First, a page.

Shafie Salleh should organize a consultative forum with MPs on the crisis of higher education and how to rebrand Malaysia as a truly international centre of academic excellence so that the country can be competitive with Singapore and Australia and be a magnet for international students
by Lim Kit Siang
(Petaling Jaya, Tuesday): The Minister for Higher Education Datuk Dr. Shafie Salleh should be the next Minister to organize a consultative forum with Members of Parliament on the crisis of higher education and how to rebrand Malaysia as a truly international centre of academic excellence so that the country can be competitive with Singapore and Australia and be a magnet for international students.
Malaysia has failed not only to meet its target of 50,000 foreign students this year, but there has been a dramatic fall in their numbers.
The Prime Minister, Datuk Seri Abdullah Ahmad Badawi, in the pre-Budget 2005 consultation in his capacity as Finance Minister on 7th May 2004 announced that as at the end of 2003, some 40,000 foreign students from 162 countries had studied in Malaysia. In 2002, there were 22,824 foreign students studying in the country.
We are now told that the current figure for foreign students has plunged to the 2002 level of 23,000, including 11,058 from China, 7,503 from Indonesia, 1,409 from India, 1,369 from Thailand and 1,296 from Singapore – a far cry from Singapore’s ambitious target under its “Global Schoolhouse” project to increase its 50,000 international students in 2003 to 100,000 international full-fee paying students and 100,000 international corporate executives for training by 2012.
Shafie has called for a meeting of eminent personalities in the public and private education industry to brainstorm and seek immediate solutions to the problem, while the Higher Education Ministry special envoy Datuk Seri Effendi Norwawi has asked the five foreign university branch campuses in Malaysia to come up with a Cabinet paper outlining ways to attract more foreign universities here.
Effendi gave a very revealing insight about the crisis of higher education in Malaysia in his recent speech on “Internationalisation of Higher Education” at the Universiti Putra Malaysia when he cited the comment of University of Nottingham in Malaysia’s pro vice-chancellor Prof Brian Atkins that his university would not have agreed to set up a campus in Malaysia if they knew there was going to be so much red tape.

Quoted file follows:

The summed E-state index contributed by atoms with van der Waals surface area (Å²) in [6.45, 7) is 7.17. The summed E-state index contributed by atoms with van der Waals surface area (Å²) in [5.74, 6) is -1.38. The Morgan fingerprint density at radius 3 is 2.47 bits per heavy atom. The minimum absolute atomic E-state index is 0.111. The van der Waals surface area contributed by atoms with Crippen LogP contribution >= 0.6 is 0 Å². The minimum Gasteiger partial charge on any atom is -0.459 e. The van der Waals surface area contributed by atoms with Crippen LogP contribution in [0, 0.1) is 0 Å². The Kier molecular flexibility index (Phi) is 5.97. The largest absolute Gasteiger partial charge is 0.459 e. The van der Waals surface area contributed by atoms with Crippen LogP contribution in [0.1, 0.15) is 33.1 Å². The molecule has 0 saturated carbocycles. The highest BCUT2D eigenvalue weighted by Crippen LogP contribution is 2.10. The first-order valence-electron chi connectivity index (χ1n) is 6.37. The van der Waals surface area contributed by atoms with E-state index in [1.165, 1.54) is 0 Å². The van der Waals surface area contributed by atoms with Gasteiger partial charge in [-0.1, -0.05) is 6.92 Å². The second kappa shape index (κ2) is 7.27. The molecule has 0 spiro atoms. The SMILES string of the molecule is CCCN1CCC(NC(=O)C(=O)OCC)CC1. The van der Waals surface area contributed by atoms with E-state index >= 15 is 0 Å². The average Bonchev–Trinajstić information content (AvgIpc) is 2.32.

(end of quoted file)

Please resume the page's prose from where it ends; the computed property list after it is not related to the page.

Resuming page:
The reason why Malaysia has failed to become an international centre of academic excellence is not difficult to find, as what is missing is the political will to resolve the problem.
To resolve the crisis of higher education, Malaysia must rebrand itself truly as an international centre of academic excellence so that Malaysia can be competitive with Singapore and Australia and be a magnet for international students – with quality of education and meritocracy at all levels and aspects of higher education in the country.
Claiming to want to be an international centre of educational excellence and actually being one are two completely different things. Universiti Teknologi MARA (UiTM), for instance, announced last April its aim to be “among the top of globally-acclaimed institutions of higher learning by 2006”, but who believes it could achieve this aim even by 2026 unless it is prepared to open its doors to the “best and brightest”, whether bumiputra, non-bumiputra or even foreign students?
Parliament, for instance, should hear MPs regardless of party affiliation calling for UiTM to become one of the top-notch world universities with the recruitment of the “best and brightest”, whether bumiputra, non-bumiputra or foreign students, instead of demands that it should be kept completely closed even to non-bumiputra Malaysian students!
This is why a consultative forum with MPs is imperative on how to rebrand Malaysia as a truly international centre of academic excellence, and how to find the political will to ensure that meritocracy undergirds the entire policy and system of higher education to transform Malaysia from a regional centre of academic mediocrity into an international centre of academic excellence.
For a start, let all MPs, whether Barisan Nasional, Barisan Alternative or DAP, reach a national consensus that it is just not acceptable and a national disgrace that Malaysia fared so poorly in the recent The Times Higher Education Supplement (THES) global ranking of the world’s best 200 universities.
Only two Malaysian universities made into the list, the University of Malaya ranked No. 89 and the Universiti Sains Malaysia ranked No. 111. Singapore has two universities in the Top 50 universities, with the National University of Singapore ranked No. 18 while the Singapore Nanyang Technological University ranked No. 50. Australia has six universities in the Top 50 or eight in the Top 60 - Australian National University (16), Melbourne University (22), Monash University (33), University of New South Wales (36), University of Sydney ( 40), Queensland University (49), Melbourne’s RMIT (No. 55) and Adelaide University (56).
The other top-ranking universities in Asia are: Tokyo University (12), Beijing University (17), Kyoto University (29) , Hong Kong University (39), Indian Institute of Technology (41), Hong Kong University of Science and Technology (42), Tokyo Technological University (51), Tsinghua University China (62) and Osaka University (69).
It will be a major stride in the journey to rebrand Malaysia as a truly international centre of academic excellence if MPs can achieve the parliamentary consensus that Malaysia’s higher education policy must aim to ensure that there are at least two Malaysian universities in the world’s ranking of Top 50 best universities or three universities in the world’s Top 60 best universities.
* Lim Kit Siang, Parliamentary Opposition Leader, MP for Ipoh Timur & DAP Central Policy and Strategic Planning Commission Chairman